This year the Fort Dodge Senior High Fall Play will bring Shakespeare into a radically different time.
The students will present "Much Ado About Nothing" set in a post-apocalyptic future.
"Right now everything post-apocalyptic is popular, with shows like 'Under the Dome,' 'Deliverance,' or 'The Walking Dead,'" said Director Lindy Krug.
-Messenger photo by Joe Sutter
At the masquerade ball, nothing is as it seems in Shakespeare’s “Much Ado About Nothing.” In this scene are Benedick, left, played by Tim Hatton; Don Pedro, played by Anthony Miller; Don John, played by Rob Leigh; Ursula, played by Annie Laird; and Borachio played by Taylor Ohlinger.
Krug was inspired to make the change by a performance she did in college of "A Midsummer Night's Dream" set in New Orleans during Marti Gras.
This change in setting only highlights one of the greatest things about the Bard's work.
"I feel his characters are universal. The themes are universal," Krug said. "There's the idea that no matter where you are in time, people are people. You're going to have love, you're going to have villainy, you're going to have fun."
If you go:
FDSH fall play
WHEN: 7 p.m. Thursday and Friday
WHERE: Little theater, Fort Dodge Senior High
TICKETS: Adults $5, children $3. Activity passes will not be honored. For more information or to purchase tickets call the high school office, 955-1770.
The comedic play is about a group of soldiers returning from a war - in this case, a war over resources like food and water that are scarce after the collapse of civilization. One of the soldiers, Claudio, sees a young lady named Hero and immediately falls in love with her. Another soldier, Benedick, dismisses love and marriage even though he has an ongoing verbal affair with Beatrice, and ultimately really does love her. The leader of the army, Don Pedro, brings back his long-lost brother Don John, who turns out to be a bit of a villain and causes havoc between the love interests.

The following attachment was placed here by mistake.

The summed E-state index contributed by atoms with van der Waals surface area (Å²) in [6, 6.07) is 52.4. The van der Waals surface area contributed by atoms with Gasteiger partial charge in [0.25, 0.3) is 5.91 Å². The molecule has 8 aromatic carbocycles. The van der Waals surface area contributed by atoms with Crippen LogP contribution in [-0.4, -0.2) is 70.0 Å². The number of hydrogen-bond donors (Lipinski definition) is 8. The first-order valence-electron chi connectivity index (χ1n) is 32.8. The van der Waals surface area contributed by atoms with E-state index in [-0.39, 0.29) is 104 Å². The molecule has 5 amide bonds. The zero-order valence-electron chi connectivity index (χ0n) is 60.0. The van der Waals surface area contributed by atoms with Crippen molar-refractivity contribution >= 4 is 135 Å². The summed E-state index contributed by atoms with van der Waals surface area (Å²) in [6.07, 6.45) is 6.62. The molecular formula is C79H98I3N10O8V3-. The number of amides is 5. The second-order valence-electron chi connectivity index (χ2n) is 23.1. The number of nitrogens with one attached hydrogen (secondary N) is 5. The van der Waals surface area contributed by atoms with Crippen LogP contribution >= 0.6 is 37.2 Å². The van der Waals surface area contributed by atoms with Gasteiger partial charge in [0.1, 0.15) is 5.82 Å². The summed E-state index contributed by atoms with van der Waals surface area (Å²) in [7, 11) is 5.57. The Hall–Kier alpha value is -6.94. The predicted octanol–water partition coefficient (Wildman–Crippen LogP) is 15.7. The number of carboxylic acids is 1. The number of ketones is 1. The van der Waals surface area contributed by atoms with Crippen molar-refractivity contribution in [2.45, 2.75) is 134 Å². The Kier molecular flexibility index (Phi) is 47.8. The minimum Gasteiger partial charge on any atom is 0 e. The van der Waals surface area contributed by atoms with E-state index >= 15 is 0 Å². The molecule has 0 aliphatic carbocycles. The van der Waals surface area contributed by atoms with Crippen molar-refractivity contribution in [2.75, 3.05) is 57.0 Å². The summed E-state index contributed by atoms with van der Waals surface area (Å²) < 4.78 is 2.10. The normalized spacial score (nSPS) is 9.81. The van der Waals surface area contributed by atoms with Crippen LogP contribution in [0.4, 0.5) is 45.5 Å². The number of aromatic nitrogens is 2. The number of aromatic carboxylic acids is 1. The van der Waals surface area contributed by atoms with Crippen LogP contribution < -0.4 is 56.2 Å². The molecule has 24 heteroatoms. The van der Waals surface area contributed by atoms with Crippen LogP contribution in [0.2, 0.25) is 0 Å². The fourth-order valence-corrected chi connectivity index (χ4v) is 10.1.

Of course, the material presents a challenge to the students, but Krug said her actors have embraced it.
"I was really excited when auditions came and I had so many people audition. We had a small cast last year, it's about twice as big this year," Krug said. "I think that speaks highly about our students, and they're really craving that challenge.
"Memorizing lines is difficult enough, but throw in iambic pentameter, and Shakespearean humor, it adds another level."
A teacher whom Krug student-taught under impressed her with the idea that high school theater should not be about just doing comedies every year.
"We get into that rut," she said. "So I've got a plan to expose my students to as much theatrical literature as I can in the four years they're here. Last year we did a comedy, so this year I decided let's do something classic. And what's more classic than Shakespeare?"
The students have been helpful in designing the set to portray the futuristic setting.
"Once I gave them that nugget of information, the ideas just started to flow. The actors have given their input, but the biggest source of inspiration has been conversations with my artistic director," Krug said.
Her artistic director is sophomore Allison Waychoff.
To make the play seem more complex, a platform has been added to the stage to give it a second storey, Waychoff said. At the bottom is another platform, sprayed to look like metal.
Krug and Waychoff said much of the action takes place in an underground bunker. Instead of an orchard, the characters walk in an underground greenhouse, one of the few places where plants will still grow.
"Instead of the traditional proscenium stage, where everything is behind the red curtain, we've actually brought some set pieces down on the floor. The actors and actresses will make some entrances from the audience," Krug said. "We're going to make it feel kind of like a cave."
Waychoff is in the art club, and does a lot of crafts and painting, but has never worked on a play before.
"It's one of the best things I've done in high school," Waychoff said. "It kind of takes up my life though."